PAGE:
• 30-60 grams of carbohydrate every hour
  • 200-300mg of sodium every hour
BUT!  Every single person is unique.  These guidelines are just that...guidelines!

Once you are in the thick of it, you will need to fine tune your own personal fueling plan.  Every 'body' is unique and we all have different nutrition requirements,  tolerances and taste preferences.  What works for your training buddy could be disastrous for you.  Listen to your 'gut' so to speak.  Ensure you are getting sufficient calories, fluid and electrolytes in each hour of your training, but experiment with the way you get these.  The most important thing is not WHAT you eat, but THAT you eat.  Digestion and ultra endurance running do not really get along all that well;)  There will almost certainly be moments or even hours when you do not feel like eating nearly anything-or worse.  This is a sign that you need to keep your fluid and nutrients coming in.  Don't worry about what you are eating at these times- just eat. 

Learn what gives you energy, makes you happy and satisfies your cravings in various conditions on the trail.  Training is the time to experiment with different foods, bars, balls, gels etc to find out what tastes good at different times on the trail.  Take the 'rules' with a grain of salt if you find something different that works for you.  Eat things that make you feel happy!

I always like to play with different types of fuel during my training and have had a chance to experiment with some new packaged and real foods this winter during my long runs.  I usually eat as much real food as possible and make my own bars, balls and snacks for the trail. Please check out out my e-cookbook NRG: Foods that will move you, for all of my favourite whole food recipes, bars, balls, sports drinks, smoothies etc!  But I also like to experiment with packaged fuel so that I have a back up plan and a bigger menu of items I know will work for me on race day.   Thankfully, there are now many more natural/less processed packaged fuels available on the market as well. 

Here are the results of my personal fuel taste test so far this year!   In previous years I have relied heavily on Sunripe natural fruit bars and Oskri bars for many of my training and racing hours.  But I can't even go there anymore.  One problem with training for endurance events is it can put you off the foods that you eat over and over and over and over on the trail- don't say I didn't warn you!

Real Food:
  • Roasted and salted baby potatoes- my absolute must have.  After about 4 hours all I want is salt salt salt.  And all I usually have is sugar sugar sugar.  I will have a few small zip locks in my drop bags with these little beauties waiting for me at aid stations.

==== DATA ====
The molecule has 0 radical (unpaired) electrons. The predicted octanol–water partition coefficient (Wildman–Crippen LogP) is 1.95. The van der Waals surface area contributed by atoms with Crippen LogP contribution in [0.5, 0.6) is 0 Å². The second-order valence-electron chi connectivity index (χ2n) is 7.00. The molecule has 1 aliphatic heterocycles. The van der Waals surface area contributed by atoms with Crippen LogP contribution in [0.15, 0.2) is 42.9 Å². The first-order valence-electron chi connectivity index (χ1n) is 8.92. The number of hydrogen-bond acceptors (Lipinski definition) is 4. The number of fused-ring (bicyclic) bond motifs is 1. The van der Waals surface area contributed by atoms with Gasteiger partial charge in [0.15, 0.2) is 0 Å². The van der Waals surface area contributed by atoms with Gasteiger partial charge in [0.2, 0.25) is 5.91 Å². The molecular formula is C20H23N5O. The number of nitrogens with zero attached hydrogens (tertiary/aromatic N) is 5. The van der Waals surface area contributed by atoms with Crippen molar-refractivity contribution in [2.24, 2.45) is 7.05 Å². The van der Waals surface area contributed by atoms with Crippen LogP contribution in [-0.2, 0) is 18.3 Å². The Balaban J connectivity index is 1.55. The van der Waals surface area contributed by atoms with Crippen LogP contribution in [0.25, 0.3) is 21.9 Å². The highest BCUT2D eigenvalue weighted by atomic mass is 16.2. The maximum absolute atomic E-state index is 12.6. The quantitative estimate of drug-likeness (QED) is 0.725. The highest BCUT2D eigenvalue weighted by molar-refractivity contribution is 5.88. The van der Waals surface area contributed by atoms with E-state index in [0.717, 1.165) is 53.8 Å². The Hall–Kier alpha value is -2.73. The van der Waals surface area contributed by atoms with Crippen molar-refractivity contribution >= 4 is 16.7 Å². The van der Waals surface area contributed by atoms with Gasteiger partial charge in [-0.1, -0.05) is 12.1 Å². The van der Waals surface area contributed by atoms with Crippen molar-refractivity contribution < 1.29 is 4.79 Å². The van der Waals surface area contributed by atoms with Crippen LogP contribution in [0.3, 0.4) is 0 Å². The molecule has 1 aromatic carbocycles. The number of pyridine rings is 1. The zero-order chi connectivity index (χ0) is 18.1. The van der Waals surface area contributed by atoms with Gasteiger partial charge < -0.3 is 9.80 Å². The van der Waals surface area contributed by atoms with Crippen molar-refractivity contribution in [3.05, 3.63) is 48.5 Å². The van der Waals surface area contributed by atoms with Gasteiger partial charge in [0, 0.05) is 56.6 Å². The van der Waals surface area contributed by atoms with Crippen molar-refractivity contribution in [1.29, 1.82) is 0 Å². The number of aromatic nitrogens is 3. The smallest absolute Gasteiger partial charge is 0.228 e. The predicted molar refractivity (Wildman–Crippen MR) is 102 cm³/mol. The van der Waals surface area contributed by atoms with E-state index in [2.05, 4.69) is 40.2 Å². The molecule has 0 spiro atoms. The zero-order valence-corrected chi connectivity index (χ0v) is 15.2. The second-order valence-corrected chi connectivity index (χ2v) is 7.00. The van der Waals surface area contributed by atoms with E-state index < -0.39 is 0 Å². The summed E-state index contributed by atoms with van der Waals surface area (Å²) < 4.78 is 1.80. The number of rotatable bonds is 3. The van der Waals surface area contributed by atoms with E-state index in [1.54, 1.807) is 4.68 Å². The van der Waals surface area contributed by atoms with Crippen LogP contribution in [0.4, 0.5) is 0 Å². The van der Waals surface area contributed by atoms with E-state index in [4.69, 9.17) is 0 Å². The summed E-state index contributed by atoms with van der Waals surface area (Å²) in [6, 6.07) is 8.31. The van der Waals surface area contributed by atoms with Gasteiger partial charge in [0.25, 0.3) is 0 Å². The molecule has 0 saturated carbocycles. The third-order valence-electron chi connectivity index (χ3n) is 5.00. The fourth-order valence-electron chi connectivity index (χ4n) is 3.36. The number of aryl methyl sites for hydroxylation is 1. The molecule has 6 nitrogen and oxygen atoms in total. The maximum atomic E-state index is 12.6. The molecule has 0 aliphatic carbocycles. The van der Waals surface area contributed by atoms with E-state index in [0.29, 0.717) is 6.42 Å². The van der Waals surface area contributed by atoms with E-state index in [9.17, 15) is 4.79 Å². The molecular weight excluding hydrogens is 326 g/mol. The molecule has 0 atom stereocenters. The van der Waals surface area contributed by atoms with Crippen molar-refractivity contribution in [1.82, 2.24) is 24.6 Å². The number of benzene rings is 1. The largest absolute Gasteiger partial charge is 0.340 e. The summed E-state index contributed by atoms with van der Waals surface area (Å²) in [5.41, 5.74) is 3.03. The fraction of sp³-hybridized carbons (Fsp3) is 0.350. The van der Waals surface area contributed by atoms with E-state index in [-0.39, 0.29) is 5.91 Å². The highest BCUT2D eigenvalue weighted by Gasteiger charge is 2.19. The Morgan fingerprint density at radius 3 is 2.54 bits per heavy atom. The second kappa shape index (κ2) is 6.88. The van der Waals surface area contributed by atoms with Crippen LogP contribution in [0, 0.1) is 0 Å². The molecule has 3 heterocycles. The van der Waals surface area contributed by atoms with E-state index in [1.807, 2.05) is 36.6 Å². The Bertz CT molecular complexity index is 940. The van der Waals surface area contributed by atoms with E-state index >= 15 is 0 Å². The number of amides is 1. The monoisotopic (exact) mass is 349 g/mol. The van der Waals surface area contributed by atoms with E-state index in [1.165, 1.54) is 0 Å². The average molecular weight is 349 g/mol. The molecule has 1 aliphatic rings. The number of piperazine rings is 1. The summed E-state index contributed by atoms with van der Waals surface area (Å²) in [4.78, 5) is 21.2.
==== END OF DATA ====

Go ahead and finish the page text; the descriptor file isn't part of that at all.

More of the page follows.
• Sushi- again, going for the salt. The nori boosts the nutrients, rice is a great fuel that is easy on the belly and they are perfectly portable.  Vegetarian is best for the trail- I love yam or avocado rolls with soy sauce drizzled (ok poured) over them. 
  • Miso soup- hot or cold, depending on the day.  At the 8 hour mark, if I could drink liquid salt I would probably do it and this is as close as I can get!
  • Almond butter and maple syrup or PB and honey sandwich squares. These can be made with bread or white sticky rice (squish the filling between layers). With a dash of salt, of course.
  • Tamari Almonds and Raisins - great portable snack that holds up well on the trail and is a good mix of sweet and salty. 
  • Mejool dates with the pits removed and replaced with an almond and pinch of salt.


Packaged Fuel:
  • Hornby Island Energy Bars- Gourmet Sesame flavour all the way!  I often make a home made version of these bars but the store bought version are just as healthy and travel really well.  Complete with natural ingredients, these hold up well on the trail and I am addicted to the molasses in them right now.  In fact, I have had to stop eating them for fear of getting sick of them before my 100k in May!
  • Pro Bar- I just discovered these this year and they are a nice variation from the popular Cliff Bar.  A second best to the Hornby Bars for ingredients, flavour and digestibility.  I usually nibble away at these bars- careful not to eat too much of them at once as they are harder to digest than more processed foods.
  • Vega Sport Endurance Gels- the lesser of all evils, these are vegan, plant based gels that won't do you more harm than good. They are, however, a unique texture that you won't be expecting if you are used to traditional gels.  The energy released is steady, rather than a big jolt that other gels may provide.
  • GU Salted Caramel and Espresso Love gels.  Yup.  These are as far away from real food as you can get but they will still be in my bag of race day tricks.  I will be bringing these gels for the final hour or two of the race to help me get to the finish line when my body is nearly done.  I don't usually consume caffeine (other than chocolate of course!) so these little gels will pack a punch when I need it most.  I will always have some on me during the race in case I lose my appetite- they are easy calories to get down if I can't stand the thought of eating anything.